Journey was fascinating to me. The worship. The message. The people. It was like nothing I had ever experienced. I had a newfound joy in worship. Although I had given my life to Jesus many years before (as a 15-year-old), I knew that I needed to rededicate my life to Him—that I must accept Him and die to my sins daily.
God’s love has washed me! I clearly see His direction and know He is much bigger than I ever imagined. Living a life of love instead of judgment has been very liberating. I strive to give all glory to God and to truly live a life of love, for God is Love.
J: Man, you have a powerful testimony! I know your story has encouraged and challenged so many people. Bayne, many of us meet Jehovah’s Witnesses around our city, and sometimes it’s hard to know what to say to them. What would you say is the best approach to sharing the Gospel with a Jehovah’s Witness? For the average Christian, what do we need to know about Jehovah’s Witnesses that would help us engage with them more respectfully and legitimately?
B: JWs teach that their organization is the only earthly organization that God (Jehovah) uses on this earth. Anyone not associated with JWs are considered worldly and part of a false religion. This belief makes it very difficult for JWs to listen openly to other ideas. The fear of losing friends and family paralyzes most JWs, especially lifetime JWs. They would not entertain stepping outside the organization for any reason.
They do believe that Jesus is God’s son, that He died for our sins and that accepting Him is the only way to be forgiven, but they do not believe that Jesus is equal to God or that He is God. They believe that the Holy Spirit is God’s active force and is not a separate entity. But they also believe that you are not eligible to receive the Holy Spirit unless you are praying, attending JW meetings, preaching, reading the Bible daily, and studying their publications.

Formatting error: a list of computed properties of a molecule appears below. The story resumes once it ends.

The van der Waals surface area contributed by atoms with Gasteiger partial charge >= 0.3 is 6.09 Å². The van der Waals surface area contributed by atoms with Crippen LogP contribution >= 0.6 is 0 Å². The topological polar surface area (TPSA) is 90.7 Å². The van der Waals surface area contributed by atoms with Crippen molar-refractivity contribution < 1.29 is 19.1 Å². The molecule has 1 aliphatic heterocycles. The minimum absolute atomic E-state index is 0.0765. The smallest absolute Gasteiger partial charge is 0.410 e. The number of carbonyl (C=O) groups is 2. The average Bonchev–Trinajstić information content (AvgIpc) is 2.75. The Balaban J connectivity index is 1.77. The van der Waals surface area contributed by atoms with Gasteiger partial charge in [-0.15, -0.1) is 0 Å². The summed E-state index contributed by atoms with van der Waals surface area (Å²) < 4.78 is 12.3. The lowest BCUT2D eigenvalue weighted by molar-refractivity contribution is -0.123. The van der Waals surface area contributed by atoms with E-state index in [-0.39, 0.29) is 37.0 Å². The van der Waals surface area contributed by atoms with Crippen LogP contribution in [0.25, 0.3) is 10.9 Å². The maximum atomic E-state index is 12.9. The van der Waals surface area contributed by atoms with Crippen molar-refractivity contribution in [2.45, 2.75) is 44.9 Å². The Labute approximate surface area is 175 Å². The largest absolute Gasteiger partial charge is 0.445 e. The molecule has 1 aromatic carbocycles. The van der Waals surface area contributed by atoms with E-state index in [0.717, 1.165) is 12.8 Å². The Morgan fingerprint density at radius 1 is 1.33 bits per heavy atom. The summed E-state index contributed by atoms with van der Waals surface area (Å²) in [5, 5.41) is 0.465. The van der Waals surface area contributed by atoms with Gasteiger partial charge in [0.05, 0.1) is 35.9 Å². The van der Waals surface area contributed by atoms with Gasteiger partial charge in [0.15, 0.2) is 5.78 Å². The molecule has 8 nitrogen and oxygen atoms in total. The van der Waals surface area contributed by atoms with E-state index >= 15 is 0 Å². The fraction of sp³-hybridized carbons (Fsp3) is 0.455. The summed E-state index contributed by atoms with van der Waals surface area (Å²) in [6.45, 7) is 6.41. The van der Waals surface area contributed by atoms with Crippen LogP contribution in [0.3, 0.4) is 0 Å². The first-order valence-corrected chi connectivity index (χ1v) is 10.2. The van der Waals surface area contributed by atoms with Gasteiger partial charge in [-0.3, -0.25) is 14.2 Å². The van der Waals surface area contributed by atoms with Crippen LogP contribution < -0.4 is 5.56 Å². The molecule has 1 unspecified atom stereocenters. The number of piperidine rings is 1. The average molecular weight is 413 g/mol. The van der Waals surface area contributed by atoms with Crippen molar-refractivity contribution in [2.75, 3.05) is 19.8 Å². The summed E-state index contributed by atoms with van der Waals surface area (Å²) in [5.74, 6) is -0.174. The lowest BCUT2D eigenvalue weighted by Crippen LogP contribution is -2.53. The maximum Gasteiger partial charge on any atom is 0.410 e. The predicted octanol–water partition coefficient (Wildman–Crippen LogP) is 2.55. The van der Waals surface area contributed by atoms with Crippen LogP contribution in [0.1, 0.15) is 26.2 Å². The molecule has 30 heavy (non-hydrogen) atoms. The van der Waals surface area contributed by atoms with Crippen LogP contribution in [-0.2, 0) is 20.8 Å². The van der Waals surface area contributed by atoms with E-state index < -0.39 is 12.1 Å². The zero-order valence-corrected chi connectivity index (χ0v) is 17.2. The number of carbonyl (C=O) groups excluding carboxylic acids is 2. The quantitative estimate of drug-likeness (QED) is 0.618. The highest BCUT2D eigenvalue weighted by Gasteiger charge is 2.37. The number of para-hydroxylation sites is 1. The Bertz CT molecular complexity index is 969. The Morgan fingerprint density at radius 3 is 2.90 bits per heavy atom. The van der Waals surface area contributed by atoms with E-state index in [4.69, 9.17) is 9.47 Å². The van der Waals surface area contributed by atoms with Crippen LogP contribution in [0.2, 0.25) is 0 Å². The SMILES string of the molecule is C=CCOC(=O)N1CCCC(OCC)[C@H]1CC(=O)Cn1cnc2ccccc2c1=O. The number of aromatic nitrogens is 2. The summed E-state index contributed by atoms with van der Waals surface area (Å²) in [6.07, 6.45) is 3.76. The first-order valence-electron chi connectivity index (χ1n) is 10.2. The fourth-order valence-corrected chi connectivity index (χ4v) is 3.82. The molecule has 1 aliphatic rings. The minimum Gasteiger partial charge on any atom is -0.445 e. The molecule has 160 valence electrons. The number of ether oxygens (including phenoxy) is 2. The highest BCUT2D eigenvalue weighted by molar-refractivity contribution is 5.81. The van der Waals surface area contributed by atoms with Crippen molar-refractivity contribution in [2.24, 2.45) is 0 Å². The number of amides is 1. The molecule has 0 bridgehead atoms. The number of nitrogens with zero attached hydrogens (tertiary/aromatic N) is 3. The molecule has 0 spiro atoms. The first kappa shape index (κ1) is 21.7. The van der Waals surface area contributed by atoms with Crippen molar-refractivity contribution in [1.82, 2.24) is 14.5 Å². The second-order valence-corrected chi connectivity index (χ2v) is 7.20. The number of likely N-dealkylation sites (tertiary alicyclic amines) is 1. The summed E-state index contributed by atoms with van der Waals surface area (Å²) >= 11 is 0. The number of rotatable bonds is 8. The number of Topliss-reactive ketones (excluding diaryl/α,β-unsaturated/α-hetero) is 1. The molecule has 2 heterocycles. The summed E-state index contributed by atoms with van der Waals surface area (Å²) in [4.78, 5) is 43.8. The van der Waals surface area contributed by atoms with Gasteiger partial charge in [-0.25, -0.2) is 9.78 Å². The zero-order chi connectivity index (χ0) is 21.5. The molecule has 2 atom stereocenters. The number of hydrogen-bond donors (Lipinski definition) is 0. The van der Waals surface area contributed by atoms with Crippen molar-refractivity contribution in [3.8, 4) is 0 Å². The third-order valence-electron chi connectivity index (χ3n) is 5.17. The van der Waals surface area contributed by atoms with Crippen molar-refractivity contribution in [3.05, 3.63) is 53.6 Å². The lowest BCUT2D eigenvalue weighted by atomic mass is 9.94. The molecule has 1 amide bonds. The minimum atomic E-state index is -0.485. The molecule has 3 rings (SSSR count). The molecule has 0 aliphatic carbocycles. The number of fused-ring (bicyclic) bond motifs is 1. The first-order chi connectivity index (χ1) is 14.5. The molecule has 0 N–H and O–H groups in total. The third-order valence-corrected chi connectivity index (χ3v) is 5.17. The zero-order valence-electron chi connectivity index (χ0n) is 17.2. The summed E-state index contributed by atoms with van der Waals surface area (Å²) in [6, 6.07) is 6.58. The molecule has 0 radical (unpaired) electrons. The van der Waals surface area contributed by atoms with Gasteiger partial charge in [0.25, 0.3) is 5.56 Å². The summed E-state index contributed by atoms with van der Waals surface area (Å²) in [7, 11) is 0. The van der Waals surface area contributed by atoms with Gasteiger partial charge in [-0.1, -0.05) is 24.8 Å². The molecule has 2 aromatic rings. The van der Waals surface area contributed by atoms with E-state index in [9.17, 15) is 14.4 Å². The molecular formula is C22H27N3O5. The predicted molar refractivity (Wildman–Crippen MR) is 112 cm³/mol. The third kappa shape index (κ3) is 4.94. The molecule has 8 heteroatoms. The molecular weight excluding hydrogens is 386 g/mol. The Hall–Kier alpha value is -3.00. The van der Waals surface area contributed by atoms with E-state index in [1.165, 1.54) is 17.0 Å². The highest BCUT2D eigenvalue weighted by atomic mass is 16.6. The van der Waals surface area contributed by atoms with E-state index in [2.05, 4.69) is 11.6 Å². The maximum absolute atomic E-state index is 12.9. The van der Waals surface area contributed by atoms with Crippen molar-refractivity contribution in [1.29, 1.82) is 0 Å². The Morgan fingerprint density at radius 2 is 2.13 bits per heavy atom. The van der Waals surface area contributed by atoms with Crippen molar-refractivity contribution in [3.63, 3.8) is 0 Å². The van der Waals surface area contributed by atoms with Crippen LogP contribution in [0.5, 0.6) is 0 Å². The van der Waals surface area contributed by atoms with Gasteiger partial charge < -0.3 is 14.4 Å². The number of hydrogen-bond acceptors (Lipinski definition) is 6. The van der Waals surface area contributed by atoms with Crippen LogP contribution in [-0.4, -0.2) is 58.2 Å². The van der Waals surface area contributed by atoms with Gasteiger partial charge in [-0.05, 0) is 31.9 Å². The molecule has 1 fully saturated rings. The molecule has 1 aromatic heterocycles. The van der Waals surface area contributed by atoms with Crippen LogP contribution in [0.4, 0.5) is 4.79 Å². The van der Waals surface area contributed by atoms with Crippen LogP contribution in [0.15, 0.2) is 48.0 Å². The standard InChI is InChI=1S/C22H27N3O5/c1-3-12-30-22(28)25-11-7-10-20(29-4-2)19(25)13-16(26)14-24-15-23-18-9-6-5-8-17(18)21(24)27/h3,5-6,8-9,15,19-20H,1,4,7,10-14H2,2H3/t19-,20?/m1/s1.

I do not suggest that you approach a JW with the immediate mission of changing their beliefs. They do not respond well to this approach. Instead, attempt to fellowship and befriend them first. Again, this may be difficult since they will consider you worldly and a member of a false religion. But if Christians can befriend them, associate with them, and serve them, perhaps God will reveal their fears and the doubts they have about their teachings and open the door for deeper discussion about Jesus.
J: That is great advice, Bayne. That’s really the heart of disciple-making. We are not trying to make religious converts. We are trying to make disciples, and disciple-making is beautifully relational. Last question: Tell us what God has been teaching you lately.
B: Well, I am still learning to listen to the voice of God in my life. The biggest lesson that I am learning is patience. I want to know God’s plan for my life now, but He reveals His plan in His timing. I am learning to let go of the illusion of control and give it all to God. I am praying that He will one day lead my sons to Him—the true meaning of Him—and that He will allow me to have a relationship with them once again.
J: Bayne, thanks so much for agreeing to do this interview. I appreciate your heart to serve Jesus and to make Him famous in this city.
B: It’s my pleasure.